- Base erosion minimum tax. The TCJA implements a new base erosion anti-abuse tax (BEAT). Large U.S. corporations and U.S. branches of foreign companies with average annual gross receipts of at least $500 million for the prior three-year period may be subject to the BEAT if they have substantial “base erosion payments.” Generally, these payments include any amount paid or accrued to a related foreign person, but excluding payments for cost of goods sold.
Note: In simplified terms, in 2018 affected taxpayers will be subject to a 5 percent tax calculated on an adjusted taxable income base that adds back base erosion payments, if such tax exceeds the regular tax. The BEAT rate is due to increase to 10 percent in 2019 and 12.5 percent in 2026.
- Disallowance of deduction for hybrid payments. Certain hybrid payments of interest and royalties made to foreign affiliates are now disallowed as deductions from the U.S. taxable base when the foreign affiliate is not required to recognize income for such payment under the tax laws of its country of residence.
- Participation exemption regime. Effective for the year 2018, dividends received by U.S. corporations from their non-U.S. subsidiaries will be entitled to a dividends received decuction, effectively exempting foreign source dividends from U.S. tax, granted certain requirements are met. Thus, the U.S. may now be a more attractive jurisdiction to also hold foreign corporations.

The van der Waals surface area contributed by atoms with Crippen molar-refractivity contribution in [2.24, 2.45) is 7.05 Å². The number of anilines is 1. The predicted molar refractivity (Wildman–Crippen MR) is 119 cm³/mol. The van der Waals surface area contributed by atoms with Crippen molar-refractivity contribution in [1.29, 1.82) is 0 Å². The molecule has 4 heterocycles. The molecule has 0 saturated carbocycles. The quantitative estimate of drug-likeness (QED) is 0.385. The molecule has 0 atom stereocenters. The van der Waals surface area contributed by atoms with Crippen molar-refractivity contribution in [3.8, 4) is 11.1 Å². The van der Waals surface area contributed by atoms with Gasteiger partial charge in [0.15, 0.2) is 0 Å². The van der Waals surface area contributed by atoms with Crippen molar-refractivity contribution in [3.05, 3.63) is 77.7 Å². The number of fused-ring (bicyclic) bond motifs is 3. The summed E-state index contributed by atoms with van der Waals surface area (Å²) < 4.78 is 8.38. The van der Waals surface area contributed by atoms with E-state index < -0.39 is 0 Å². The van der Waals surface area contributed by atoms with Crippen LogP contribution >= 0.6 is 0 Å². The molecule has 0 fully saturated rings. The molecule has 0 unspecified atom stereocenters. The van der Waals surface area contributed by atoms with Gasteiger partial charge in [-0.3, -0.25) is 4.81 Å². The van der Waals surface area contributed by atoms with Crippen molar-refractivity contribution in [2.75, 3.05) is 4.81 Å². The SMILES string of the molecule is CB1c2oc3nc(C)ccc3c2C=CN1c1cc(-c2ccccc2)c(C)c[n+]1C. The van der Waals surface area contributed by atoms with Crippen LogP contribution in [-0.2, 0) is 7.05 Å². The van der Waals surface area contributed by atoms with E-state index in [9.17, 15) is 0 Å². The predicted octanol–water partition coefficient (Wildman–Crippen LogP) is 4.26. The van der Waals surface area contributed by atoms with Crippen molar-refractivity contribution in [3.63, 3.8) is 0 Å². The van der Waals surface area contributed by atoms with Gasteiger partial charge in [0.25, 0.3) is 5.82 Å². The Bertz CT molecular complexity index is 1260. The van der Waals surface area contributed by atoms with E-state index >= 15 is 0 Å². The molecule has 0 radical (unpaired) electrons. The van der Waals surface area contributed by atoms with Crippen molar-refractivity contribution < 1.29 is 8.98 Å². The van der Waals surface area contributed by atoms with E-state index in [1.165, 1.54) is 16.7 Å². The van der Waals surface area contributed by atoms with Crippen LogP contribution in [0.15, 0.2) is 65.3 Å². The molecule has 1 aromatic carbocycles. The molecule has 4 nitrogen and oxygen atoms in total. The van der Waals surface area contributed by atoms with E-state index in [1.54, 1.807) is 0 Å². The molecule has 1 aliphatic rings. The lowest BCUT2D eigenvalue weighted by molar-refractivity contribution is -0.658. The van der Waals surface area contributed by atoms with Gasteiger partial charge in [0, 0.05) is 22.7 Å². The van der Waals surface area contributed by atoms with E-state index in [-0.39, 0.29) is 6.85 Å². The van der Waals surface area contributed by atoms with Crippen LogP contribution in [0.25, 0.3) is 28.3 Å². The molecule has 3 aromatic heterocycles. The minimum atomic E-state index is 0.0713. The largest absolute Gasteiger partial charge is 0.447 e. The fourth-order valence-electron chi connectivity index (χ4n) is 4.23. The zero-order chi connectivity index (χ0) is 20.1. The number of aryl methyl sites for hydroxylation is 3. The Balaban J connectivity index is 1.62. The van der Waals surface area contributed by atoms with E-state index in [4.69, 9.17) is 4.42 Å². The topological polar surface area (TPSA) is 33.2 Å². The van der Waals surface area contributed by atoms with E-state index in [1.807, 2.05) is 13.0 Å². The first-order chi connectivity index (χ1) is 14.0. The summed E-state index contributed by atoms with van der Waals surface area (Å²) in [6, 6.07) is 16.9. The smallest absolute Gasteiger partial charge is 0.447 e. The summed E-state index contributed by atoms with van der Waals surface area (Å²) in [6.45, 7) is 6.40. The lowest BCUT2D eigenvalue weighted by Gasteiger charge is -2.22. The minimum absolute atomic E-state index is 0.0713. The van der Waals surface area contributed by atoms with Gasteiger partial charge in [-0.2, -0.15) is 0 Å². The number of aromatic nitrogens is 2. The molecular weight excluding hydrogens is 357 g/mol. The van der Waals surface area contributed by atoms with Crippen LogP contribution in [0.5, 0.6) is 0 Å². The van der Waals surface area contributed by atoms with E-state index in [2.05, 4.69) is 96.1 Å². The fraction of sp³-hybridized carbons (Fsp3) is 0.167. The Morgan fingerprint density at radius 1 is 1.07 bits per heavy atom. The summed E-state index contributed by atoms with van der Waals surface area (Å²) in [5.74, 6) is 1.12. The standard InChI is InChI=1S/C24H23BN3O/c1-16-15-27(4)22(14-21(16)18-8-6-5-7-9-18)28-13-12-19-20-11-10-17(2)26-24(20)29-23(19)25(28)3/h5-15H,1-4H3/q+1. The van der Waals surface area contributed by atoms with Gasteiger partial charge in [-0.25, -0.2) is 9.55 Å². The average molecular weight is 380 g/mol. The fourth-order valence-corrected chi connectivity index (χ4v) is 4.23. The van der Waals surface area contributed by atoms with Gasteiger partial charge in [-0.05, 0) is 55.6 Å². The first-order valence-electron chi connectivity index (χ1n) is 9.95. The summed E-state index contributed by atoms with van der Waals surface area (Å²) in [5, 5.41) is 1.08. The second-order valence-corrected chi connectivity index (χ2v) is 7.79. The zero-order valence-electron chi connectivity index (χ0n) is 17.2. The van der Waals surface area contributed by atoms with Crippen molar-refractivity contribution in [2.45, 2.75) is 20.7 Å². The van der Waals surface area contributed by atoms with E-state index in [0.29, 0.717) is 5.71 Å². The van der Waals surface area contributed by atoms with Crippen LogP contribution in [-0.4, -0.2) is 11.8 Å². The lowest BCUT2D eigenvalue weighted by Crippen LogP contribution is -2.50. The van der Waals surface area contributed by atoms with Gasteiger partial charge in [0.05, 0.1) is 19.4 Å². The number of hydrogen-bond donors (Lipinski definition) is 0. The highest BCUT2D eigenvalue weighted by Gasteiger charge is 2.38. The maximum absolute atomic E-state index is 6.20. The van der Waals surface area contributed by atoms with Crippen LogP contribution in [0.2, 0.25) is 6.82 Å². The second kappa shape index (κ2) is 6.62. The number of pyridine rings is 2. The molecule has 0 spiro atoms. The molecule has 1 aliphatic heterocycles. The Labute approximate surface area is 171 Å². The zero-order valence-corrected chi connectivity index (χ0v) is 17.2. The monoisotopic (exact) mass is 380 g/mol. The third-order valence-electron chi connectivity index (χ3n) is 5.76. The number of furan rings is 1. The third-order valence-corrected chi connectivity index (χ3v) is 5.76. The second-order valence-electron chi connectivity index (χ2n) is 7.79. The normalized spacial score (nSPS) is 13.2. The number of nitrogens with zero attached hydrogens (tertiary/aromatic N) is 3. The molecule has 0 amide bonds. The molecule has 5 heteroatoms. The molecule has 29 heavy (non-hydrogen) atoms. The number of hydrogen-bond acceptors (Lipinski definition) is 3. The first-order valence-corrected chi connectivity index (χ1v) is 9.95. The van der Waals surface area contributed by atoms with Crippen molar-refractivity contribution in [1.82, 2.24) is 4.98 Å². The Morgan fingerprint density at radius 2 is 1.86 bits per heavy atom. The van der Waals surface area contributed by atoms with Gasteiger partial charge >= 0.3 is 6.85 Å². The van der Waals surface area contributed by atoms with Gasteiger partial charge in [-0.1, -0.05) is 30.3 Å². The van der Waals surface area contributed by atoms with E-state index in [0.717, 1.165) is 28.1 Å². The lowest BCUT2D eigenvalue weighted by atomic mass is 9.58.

- Repeal of domestic production activities deduction. The section 199 domestic production activities deduction (DPAD) is repealed effective in 2018. In prior years the DPAD provided a substantial benefit to U.S. manufacturer in the form of a deduction up to 9 percent of certain domestic production activity income.
- Export and intellectual property (IP) incentive regime. The TCJA introduces a new low-tax regime applicable to foreign-derived intangibles income (FDII). U.S. corporations with substantial sales of products and services outside of the country may benefit from a new deduction scheme intended to bring the effective federal tax rate on qualifying foreign-derived income down to approximately 13 percent (16 percent starting in 2026).
Note: Despite its name, the FDII deduction is intended to benefit a large spectrum of U.S. companies selling products and services abroad, including other revenue streams besides royalty or IP-related streams.
- Amortization of research and experimental expenditures. Starting in 2022, U.S. companies will be required to capitalize their research or experimental outlays, including the costs attributable to software development, and recover the expenditure through tax amortization over five years. Currently, and until 2021, a tax deduction can be claimed in the same year the research or experimental expenditures are incurred.
Note: Regardless of the change in the timing of the deduction, qualifying the research or experimental expenditures will continue to be eligible for research and development (R&D) tax credits.
Source: Baker Tilly Virchow Krause
US inbound insight - March 2018